Margin Call - "Honey, The Phone's For You"
© Copyright D. Alan Carter
/ All Rights Reserved
This is one phone call you're going to wish you didn't have to take. But take it you must. It
means you've lost money on one or more stocks. So much money, that you've tripped the "maintenance
margin" percentage (the amount you need to maintain in your margin account after a stock purchase)
and your broker is exercising his contractual rights to have you increase your equity in
that margin account in order to protect his (the broker's) investment.
Translation: deposit more money into the margin account, or sell enough stock to satisfy the
"call." And do it in x business days, or the broker will sell the securities - while
reserving the right to do the latter at any time, with or without notice to you.
And you thought telemarketing calls were bad.
By D. Alan Carter
If you've ever taken out a loan, you've already received a glancing education in trading on
margin. Margin trading, in it's simplest terms, is trading with borrowed capital. The lender in
this case is your broker. You are, in effect, borrowing money from your broker to buy stocks. As
with any cautious lender, there will be a demand for...
By D. Alan Carter
Trading on margin first requires setting up a margin account with a registered
securities broker, or transitioning an existing cash account into a margin account. Before
taking that step, you should fully understand, and be comfortable with, the inherent risks
associated with a margin account. Among them...
Margin Call - The Triggers
A margin call is typically triggered by drop in the share price of a stock owned in your margin account. Let's
go back to our hypothetical example of SkyHigh Sausage, of which you bought 500 shares at $10.00 per
share, putting up half the money yourself (all the money in your margin account and borrowing the other half on
margin. Your net value is $2500 (value of shares - your loan, or $5000 - $2500 = $2500). By law, the
broker will have maintenance margin (the amount you need to maintain after the trade) of at least 25% of the market
value of the securities in the account at the time of purchase. That means the broker will need to see
your equity in the stock at no less than $1250 (25% of $5000).
If the share price of SkyHigh Sausage drops 20% to $8, your net value has shrunk to $1500 (value of shares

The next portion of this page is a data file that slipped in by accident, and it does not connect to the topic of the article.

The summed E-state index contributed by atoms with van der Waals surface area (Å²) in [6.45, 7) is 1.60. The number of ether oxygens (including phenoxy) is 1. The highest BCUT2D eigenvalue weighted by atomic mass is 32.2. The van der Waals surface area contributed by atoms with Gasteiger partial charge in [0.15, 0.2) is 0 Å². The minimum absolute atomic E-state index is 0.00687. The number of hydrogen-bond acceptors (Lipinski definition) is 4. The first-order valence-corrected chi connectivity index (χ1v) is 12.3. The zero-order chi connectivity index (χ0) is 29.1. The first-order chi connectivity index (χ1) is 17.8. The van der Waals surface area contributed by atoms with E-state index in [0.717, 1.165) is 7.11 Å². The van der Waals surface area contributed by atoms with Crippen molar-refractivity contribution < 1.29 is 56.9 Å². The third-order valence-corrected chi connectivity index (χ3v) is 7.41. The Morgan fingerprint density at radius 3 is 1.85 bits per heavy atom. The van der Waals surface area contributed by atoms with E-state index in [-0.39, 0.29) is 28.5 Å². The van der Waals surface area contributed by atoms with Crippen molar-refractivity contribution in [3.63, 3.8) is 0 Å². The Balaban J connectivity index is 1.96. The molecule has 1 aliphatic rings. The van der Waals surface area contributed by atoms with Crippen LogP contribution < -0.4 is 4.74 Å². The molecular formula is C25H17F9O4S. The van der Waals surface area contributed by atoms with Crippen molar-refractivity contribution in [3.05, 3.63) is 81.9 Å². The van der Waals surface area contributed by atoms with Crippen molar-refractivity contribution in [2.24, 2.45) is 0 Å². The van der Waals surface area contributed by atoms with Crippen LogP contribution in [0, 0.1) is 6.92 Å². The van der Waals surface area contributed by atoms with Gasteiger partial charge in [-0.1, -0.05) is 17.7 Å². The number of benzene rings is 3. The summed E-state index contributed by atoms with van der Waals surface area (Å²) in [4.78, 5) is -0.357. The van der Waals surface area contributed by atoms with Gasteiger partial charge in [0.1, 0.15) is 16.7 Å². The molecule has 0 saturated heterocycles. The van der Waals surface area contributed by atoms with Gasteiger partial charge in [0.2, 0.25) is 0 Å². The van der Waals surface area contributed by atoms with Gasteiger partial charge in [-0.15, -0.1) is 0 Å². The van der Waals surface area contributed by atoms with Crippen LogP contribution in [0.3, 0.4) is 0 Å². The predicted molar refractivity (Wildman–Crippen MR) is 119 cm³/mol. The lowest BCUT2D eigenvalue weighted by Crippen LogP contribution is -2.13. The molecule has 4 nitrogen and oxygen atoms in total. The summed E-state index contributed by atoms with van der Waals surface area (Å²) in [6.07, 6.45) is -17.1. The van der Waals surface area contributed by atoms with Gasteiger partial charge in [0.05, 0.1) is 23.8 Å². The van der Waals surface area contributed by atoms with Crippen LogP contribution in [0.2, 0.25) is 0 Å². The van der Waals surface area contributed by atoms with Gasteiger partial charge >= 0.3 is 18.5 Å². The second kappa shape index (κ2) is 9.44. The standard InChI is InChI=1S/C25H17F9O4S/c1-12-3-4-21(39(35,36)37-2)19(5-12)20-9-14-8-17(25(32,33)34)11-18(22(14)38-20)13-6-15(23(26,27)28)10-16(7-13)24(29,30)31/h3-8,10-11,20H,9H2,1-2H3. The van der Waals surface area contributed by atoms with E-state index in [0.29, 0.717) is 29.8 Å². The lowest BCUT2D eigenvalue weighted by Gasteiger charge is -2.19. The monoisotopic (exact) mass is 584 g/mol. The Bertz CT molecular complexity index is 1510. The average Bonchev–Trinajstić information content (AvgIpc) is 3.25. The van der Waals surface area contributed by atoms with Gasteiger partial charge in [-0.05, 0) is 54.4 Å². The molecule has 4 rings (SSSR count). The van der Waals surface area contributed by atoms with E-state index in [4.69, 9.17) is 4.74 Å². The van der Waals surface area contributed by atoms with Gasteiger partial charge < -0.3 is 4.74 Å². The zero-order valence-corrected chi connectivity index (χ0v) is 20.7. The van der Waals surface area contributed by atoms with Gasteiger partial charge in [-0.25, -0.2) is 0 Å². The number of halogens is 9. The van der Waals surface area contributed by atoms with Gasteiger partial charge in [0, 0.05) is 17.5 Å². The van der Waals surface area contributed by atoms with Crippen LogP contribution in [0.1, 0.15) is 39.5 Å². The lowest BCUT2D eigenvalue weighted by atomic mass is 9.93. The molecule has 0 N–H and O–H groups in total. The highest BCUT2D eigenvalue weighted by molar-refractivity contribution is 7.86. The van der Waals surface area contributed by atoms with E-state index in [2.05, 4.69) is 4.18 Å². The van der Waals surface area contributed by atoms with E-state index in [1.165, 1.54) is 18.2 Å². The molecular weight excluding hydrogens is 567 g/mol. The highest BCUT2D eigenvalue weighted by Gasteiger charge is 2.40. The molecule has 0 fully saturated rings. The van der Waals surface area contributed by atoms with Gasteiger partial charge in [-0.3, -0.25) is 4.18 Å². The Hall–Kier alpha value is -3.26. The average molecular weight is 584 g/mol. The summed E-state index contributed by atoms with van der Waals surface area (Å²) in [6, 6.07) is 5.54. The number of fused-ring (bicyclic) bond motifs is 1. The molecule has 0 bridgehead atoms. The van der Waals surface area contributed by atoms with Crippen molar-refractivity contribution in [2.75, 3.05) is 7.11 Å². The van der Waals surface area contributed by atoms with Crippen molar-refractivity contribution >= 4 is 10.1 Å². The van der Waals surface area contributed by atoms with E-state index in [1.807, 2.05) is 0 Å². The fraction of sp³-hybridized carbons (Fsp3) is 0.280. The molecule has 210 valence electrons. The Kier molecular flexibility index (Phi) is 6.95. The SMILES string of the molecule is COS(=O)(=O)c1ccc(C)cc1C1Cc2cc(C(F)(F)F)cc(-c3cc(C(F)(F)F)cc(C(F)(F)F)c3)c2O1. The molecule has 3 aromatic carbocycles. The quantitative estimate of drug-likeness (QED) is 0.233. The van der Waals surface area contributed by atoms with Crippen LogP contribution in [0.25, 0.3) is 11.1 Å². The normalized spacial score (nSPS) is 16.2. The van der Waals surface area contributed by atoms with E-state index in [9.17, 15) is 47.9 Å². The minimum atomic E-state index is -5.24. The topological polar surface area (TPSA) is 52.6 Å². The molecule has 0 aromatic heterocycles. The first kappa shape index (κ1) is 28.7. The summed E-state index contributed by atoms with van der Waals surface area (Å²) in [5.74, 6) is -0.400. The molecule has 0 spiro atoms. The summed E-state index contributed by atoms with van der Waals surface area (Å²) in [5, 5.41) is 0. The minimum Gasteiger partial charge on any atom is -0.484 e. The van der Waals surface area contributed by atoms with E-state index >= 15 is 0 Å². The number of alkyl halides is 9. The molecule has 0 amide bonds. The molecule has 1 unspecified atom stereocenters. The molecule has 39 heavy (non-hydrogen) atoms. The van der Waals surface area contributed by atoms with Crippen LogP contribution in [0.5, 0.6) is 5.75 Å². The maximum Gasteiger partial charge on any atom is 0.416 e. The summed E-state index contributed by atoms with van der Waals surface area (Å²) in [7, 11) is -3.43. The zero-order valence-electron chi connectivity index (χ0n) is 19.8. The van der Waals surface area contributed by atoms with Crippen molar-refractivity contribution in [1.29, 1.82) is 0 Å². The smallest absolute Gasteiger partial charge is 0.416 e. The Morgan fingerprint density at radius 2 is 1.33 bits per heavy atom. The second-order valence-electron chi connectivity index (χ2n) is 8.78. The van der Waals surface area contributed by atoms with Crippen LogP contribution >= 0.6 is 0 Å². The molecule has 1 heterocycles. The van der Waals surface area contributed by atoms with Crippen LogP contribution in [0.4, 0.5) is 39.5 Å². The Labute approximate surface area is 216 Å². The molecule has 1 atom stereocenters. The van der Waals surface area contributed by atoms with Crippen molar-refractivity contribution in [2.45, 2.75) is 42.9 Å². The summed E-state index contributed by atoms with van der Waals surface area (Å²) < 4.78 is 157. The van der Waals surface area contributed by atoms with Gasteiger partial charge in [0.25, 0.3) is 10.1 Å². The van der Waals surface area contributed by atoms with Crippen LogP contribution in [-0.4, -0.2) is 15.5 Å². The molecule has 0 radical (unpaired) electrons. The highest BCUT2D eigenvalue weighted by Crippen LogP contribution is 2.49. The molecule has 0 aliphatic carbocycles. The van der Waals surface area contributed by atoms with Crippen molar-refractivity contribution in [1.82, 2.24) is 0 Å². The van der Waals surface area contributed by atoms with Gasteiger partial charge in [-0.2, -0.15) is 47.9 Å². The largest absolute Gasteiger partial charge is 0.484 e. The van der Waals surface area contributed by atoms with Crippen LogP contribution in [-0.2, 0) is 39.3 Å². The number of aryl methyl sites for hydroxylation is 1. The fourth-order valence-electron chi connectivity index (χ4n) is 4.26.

- loan, or $4000 - $2500 = $1500). You're still within the good graces of the broker, at least with respect to
But what if the share price drops another $1 to $7? Let's do the math. Value of shares = $3500. Loan = $2500.
Your net value is now $1000, a bit below the $1250 (25% of $5000) required for maintenance margin. You will be
getting a margin call from your broker for the difference ($250). You will be expected to either wire
those funds into your account, or sell sufficient stock to alleviate the deficit.
Keep in mind that a broker may have higher maintenance requirements than required by law, to which you will have
to oblige. This is called a "house requirement." In our example above, if your broker had a house requirement of
40%, that would translate into a minimum equity of $2000 on your part. If SkyHigh Sausage dropped to $7, your
margin call would be for $1000.
Beyond a drop in the share price of the equities you hold, a margin call can also
be triggered simply by a change in your broker's "house requirement." Such a change can come with little
or no notice, precipitating a margin call, or "house call."
Margin Call - Courtesy Not Required
Generally speaking, if your margin account falls below your broker's maintenance requirement,
your broker will make a margin call to inform you that you need to deposit more cash or securities into
your account, or dispose of sufficient securities to alleviate the deficit. In such a case, you will likely be
give a number of days to meet the margin call (usually 3-5). If you are unable to meet the margin call within the
allowable time frame, your broker will take it upon himself to sell your securities to increase the
equity in your account up to or above the firm's maintenance requirement.
But remember - this is a courtesy. Your broker is likely not required to make that
margin call, or otherwise tell you that your account has fallen below the firm's maintenance requirement. Indeed,
if you'll look over the fine print of the margin agreement you signed, you'll find that your broker
may sell the securities in your account at any time without consulting you first. In fact, even if
your broker offers you the time to get your finances in order, he can still turn right around and sell your
securities - without waiting for you to meet the margin call.
For additional information on margin calls and margin trading:
U.S. Securities and Exchange Commission - "Margin: Borrowing Money To Pay For
Wikipedia - Margin Trading and Margin Calls